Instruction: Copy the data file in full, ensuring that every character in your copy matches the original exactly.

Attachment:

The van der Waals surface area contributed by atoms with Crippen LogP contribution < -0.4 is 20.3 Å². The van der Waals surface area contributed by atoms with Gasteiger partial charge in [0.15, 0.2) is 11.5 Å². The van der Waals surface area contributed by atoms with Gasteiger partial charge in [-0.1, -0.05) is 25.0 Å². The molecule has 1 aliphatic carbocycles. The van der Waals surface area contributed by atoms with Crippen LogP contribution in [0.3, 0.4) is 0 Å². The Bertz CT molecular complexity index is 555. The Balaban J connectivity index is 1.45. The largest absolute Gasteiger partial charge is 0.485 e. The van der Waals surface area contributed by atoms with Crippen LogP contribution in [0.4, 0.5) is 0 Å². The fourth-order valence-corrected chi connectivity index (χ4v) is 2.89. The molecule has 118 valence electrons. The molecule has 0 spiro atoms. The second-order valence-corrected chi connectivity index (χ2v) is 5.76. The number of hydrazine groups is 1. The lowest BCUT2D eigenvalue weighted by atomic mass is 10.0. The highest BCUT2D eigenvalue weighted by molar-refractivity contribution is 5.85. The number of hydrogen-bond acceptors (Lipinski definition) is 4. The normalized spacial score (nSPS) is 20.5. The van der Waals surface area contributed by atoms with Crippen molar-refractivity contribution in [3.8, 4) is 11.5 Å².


The van der Waals surface area contributed by atoms with Crippen LogP contribution < -0.4 is 20.3 Å². The van der Waals surface area contributed by atoms with Gasteiger partial charge in [0.15, 0.2) is 11.5 Å². The van der Waals surface area contributed by atoms with Gasteiger partial charge in [-0.1, -0.05) is 25.0 Å². The molecule has 1 aliphatic carbocycles. The van der Waals surface area contributed by atoms with Crippen LogP contribution in [0.3, 0.4) is 0 Å². The Bertz CT molecular complexity index is 555. The Balaban J connectivity index is 1.45. The largest absolute Gasteiger partial charge is 0.485 e. The van der Waals surface area contributed by atoms with Crippen LogP contribution in [0.4, 0.5) is 0 Å². The fourth-order valence-corrected chi connectivity index (χ4v) is 2.89. The molecule has 118 valence electrons. The molecule has 0 spiro atoms. The second-order valence-corrected chi connectivity index (χ2v) is 5.76. The number of hydrazine groups is 1. The lowest BCUT2D eigenvalue weighted by atomic mass is 10.0. The highest BCUT2D eigenvalue weighted by molar-refractivity contribution is 5.85. The number of hydrogen-bond acceptors (Lipinski definition) is 4. The normalized spacial score (nSPS) is 20.5. The van der Waals surface area contributed by atoms with Crippen molar-refractivity contribution in [3.8, 4) is 11.5 Å².